Yes, I really like RECETOX. It seems to me that we are still a small enough workplace for there to be a rather family atmosphere. I feel good here not only because of the work that I enjoy, but also because people here are nice to each other. I would definitely recommend anyone who is considering studying or researching in the field to apply to RECETOX or come and see us, for example, on Open Doors Day.

Let’s go back briefly to your success and the winning study. Why do you think it was your work that was awarded such a prestigious prize?

After finding out that the prize is awarded to a maximum of two students across disciplines from the whole Czech Republic, I honestly didn’t believe in myself much. But when I thought about it after the announcement of the results, I think the evaluators were attracted to the work by the topic of PFAS substances, which is very current now. This is a huge group of chemicals that we encounter on a daily basis and which have been found to be non-degradable and negatively affect human health. These substances have been used since the 1940s and so it’s quite a big problem. The EU has also noticed it and has been actively addressing it for the last year and a comprehensive regulation of these substances is being planned. In the study, we managed to propose and describe the mechanism of their action on one type of immune cells. It could therefore help in the future in assessing the risks of PFAS and serve in setting subsequent regulations.

Part of the winning study was also a popularization text. You yourself like to devote yourself to popularization. Why do you think it’s important?

Personally, I think that even though there are excellent popularizers of science, there are still not enough of them at present. We scientists do science because we enjoy it, it makes sense to us to explore and get to the bottom of various things and then share the results among ourselves and discuss them. But it’s a very demanding job and ordinary people out there still don’t understand much what we actually do. It would be great to explain it to them more, so that they could at least a little penetrate into our fascinating world of science and also get excited by it. I find it a pity that popularization is not something automatic that a scientist would do. I understand that it’s not for everyone, but I think that everyone who is at least a little close to it and it makes sense to them should try to talk about science in an understandable way and get involved in the popularization and communication of science.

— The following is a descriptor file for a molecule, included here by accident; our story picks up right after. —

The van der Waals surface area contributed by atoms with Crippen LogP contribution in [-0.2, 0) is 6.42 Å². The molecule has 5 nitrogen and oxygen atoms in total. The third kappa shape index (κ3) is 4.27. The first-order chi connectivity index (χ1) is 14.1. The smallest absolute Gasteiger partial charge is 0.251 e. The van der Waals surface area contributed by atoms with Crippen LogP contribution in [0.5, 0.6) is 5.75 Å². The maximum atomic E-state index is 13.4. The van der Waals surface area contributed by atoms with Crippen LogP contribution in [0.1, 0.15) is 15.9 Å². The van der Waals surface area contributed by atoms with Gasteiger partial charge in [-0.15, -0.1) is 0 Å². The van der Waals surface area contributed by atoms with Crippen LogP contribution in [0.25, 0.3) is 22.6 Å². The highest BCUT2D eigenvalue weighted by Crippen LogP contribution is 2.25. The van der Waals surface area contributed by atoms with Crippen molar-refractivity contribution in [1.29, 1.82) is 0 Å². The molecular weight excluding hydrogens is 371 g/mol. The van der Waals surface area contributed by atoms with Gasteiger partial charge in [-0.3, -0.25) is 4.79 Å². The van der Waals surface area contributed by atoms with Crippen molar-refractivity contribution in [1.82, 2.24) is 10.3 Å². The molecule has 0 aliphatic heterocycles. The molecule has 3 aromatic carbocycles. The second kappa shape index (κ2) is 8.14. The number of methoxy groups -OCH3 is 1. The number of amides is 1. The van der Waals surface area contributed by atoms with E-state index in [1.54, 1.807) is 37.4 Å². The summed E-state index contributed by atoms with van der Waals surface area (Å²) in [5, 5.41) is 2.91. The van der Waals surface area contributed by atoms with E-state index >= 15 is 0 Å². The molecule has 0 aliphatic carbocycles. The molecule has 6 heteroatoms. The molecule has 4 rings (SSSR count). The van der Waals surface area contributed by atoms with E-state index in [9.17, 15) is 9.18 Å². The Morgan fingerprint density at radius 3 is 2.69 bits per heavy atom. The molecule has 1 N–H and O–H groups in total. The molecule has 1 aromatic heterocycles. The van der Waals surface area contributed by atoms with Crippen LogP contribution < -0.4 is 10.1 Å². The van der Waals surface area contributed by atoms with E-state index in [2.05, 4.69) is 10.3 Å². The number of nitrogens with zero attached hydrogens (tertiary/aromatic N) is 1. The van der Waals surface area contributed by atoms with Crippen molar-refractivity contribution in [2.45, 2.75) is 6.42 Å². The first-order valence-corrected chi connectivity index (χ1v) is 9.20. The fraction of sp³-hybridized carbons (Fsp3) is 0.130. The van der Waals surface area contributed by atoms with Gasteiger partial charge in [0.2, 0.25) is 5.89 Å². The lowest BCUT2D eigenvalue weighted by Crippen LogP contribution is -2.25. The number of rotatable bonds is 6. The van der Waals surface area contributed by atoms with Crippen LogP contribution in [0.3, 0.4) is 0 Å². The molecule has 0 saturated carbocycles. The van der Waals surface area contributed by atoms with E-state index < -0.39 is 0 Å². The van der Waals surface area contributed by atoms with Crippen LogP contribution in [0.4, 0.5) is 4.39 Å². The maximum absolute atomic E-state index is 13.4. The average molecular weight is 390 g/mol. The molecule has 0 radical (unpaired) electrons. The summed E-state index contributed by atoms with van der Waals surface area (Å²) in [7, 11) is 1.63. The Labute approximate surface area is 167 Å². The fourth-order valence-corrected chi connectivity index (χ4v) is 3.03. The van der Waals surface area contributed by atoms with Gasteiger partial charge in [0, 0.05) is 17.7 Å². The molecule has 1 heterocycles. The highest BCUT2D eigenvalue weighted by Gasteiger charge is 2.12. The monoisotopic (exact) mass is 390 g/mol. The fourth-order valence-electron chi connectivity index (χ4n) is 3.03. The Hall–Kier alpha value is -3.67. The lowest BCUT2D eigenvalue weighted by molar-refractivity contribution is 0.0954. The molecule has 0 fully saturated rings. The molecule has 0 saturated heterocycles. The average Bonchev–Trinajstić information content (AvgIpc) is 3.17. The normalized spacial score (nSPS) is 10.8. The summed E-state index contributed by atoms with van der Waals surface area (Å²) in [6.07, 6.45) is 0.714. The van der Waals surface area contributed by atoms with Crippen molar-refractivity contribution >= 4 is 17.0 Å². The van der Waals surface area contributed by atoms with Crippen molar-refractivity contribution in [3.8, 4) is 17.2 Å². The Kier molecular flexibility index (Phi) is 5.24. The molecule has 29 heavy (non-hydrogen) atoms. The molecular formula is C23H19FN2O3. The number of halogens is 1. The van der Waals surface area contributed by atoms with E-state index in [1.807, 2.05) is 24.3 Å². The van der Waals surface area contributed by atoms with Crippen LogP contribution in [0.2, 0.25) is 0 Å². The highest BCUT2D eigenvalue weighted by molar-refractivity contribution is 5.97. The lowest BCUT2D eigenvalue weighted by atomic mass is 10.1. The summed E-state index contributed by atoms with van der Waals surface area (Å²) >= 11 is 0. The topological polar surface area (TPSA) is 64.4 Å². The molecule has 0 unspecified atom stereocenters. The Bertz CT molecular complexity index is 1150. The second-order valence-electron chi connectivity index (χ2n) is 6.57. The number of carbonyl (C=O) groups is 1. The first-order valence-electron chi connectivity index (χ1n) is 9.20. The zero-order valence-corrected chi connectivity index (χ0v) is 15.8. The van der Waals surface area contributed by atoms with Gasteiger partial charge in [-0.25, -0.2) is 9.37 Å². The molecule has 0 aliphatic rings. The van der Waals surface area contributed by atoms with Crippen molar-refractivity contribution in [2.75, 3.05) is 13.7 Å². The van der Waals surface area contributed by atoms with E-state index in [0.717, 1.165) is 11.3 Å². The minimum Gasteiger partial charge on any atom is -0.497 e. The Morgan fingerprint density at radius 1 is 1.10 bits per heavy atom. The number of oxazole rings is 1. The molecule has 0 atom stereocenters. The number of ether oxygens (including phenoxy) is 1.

Do you think there is enough space for popularization in science?

Unfortunately, it is not a priority, publishing is. Communication, in my opinion, would deserve much more space and greater emphasis from the authorities. Therefore, I was pleased that a popularization text was part of the competition work for the Jiřina Michlová Prize, which highlighted the importance of popularization. I think that’s a good impulse for scientists. In general, however, it is rather the case that if a scientist wants to devote himself to popularization, he has to find time for it himself. It would be great, for example, if courses in science communication were part of doctoral study programs.

Do you have someone among popularizers who inspires you?

Anyone who speaks with passion and enthusiasm always catches my attention. The first science communicators for me were already high school teachers, on whom it was visible that they lived their topic, and that it made them happy. I admire everyone like that and it’s kind of a role model for me.